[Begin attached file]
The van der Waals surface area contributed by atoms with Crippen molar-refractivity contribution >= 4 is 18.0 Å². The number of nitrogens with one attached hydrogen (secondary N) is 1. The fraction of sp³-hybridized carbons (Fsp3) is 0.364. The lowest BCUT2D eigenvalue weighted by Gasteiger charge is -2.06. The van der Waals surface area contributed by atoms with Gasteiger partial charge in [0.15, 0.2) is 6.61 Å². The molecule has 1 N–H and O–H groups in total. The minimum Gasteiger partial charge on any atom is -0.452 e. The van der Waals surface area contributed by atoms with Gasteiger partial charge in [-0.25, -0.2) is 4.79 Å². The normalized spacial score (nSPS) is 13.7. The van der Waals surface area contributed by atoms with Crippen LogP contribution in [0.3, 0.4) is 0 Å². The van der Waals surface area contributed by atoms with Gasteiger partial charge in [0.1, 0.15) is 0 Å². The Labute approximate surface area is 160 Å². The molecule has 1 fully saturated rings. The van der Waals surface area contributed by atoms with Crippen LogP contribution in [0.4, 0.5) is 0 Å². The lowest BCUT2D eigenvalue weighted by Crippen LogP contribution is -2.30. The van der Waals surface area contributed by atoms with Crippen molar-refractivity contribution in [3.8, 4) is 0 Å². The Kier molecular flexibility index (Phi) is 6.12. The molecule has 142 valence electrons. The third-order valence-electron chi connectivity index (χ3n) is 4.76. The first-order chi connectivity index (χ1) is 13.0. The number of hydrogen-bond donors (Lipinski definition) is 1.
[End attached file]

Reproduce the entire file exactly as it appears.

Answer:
The van der Waals surface area contributed by atoms with Crippen molar-refractivity contribution >= 4 is 18.0 Å². The number of nitrogens with one attached hydrogen (secondary N) is 1. The fraction of sp³-hybridized carbons (Fsp3) is 0.364. The lowest BCUT2D eigenvalue weighted by Gasteiger charge is -2.06. The van der Waals surface area contributed by atoms with Gasteiger partial charge in [0.15, 0.2) is 6.61 Å². The molecule has 1 N–H and O–H groups in total. The minimum Gasteiger partial charge on any atom is -0.452 e. The van der Waals surface area contributed by atoms with Gasteiger partial charge in [-0.25, -0.2) is 4.79 Å². The normalized spacial score (nSPS) is 13.7. The van der Waals surface area contributed by atoms with Crippen LogP contribution in [0.3, 0.4) is 0 Å². The van der Waals surface area contributed by atoms with Gasteiger partial charge in [0.1, 0.15) is 0 Å². The Labute approximate surface area is 160 Å². The molecule has 1 fully saturated rings. The van der Waals surface area contributed by atoms with Crippen LogP contribution in [0.4, 0.5) is 0 Å². The lowest BCUT2D eigenvalue weighted by Crippen LogP contribution is -2.30. The van der Waals surface area contributed by atoms with Crippen molar-refractivity contribution in [3.8, 4) is 0 Å². The Kier molecular flexibility index (Phi) is 6.12. The molecule has 142 valence electrons. The third-order valence-electron chi connectivity index (χ3n) is 4.76. The first-order chi connectivity index (χ1) is 13.0. The number of hydrogen-bond donors (Lipinski definition) is 1.